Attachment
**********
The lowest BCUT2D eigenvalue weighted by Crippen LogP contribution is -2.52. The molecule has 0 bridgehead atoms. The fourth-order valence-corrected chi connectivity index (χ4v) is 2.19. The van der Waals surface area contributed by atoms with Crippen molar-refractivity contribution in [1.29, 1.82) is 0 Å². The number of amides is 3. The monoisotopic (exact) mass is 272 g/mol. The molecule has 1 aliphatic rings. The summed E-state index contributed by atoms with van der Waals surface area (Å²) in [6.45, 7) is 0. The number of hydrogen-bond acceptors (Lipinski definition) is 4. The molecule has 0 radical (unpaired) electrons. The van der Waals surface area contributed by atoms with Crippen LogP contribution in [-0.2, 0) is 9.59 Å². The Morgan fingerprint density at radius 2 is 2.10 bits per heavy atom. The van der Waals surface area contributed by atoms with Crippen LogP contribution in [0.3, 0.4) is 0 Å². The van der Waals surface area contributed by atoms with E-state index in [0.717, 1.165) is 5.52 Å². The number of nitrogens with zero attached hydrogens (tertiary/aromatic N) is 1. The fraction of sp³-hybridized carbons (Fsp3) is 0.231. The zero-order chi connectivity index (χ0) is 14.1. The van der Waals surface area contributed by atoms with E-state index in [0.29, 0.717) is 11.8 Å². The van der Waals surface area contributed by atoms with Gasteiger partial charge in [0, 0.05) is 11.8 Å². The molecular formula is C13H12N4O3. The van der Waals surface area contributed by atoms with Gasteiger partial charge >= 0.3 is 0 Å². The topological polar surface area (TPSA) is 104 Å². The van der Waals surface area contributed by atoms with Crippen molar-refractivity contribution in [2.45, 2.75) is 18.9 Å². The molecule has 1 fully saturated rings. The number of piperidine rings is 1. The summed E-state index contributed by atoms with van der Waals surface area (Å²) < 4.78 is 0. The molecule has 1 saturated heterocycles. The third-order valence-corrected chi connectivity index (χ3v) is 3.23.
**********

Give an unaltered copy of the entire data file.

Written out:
The lowest BCUT2D eigenvalue weighted by Crippen LogP contribution is -2.52. The molecule has 0 bridgehead atoms. The fourth-order valence-corrected chi connectivity index (χ4v) is 2.19. The van der Waals surface area contributed by atoms with Crippen molar-refractivity contribution in [1.29, 1.82) is 0 Å². The number of amides is 3. The monoisotopic (exact) mass is 272 g/mol. The molecule has 1 aliphatic rings. The summed E-state index contributed by atoms with van der Waals surface area (Å²) in [6.45, 7) is 0. The number of hydrogen-bond acceptors (Lipinski definition) is 4. The molecule has 0 radical (unpaired) electrons. The van der Waals surface area contributed by atoms with Crippen LogP contribution in [-0.2, 0) is 9.59 Å². The Morgan fingerprint density at radius 2 is 2.10 bits per heavy atom. The van der Waals surface area contributed by atoms with Crippen LogP contribution in [0.3, 0.4) is 0 Å². The van der Waals surface area contributed by atoms with E-state index in [0.717, 1.165) is 5.52 Å². The number of nitrogens with zero attached hydrogens (tertiary/aromatic N) is 1. The fraction of sp³-hybridized carbons (Fsp3) is 0.231. The zero-order chi connectivity index (χ0) is 14.1. The van der Waals surface area contributed by atoms with E-state index in [0.29, 0.717) is 11.8 Å². The van der Waals surface area contributed by atoms with Gasteiger partial charge in [0, 0.05) is 11.8 Å². The molecular formula is C13H12N4O3. The van der Waals surface area contributed by atoms with Gasteiger partial charge >= 0.3 is 0 Å². The topological polar surface area (TPSA) is 104 Å². The van der Waals surface area contributed by atoms with Crippen molar-refractivity contribution in [2.45, 2.75) is 18.9 Å². The molecule has 1 fully saturated rings. The number of piperidine rings is 1. The summed E-state index contributed by atoms with van der Waals surface area (Å²) < 4.78 is 0. The molecule has 1 saturated heterocycles. The third-order valence-corrected chi connectivity index (χ3v) is 3.23.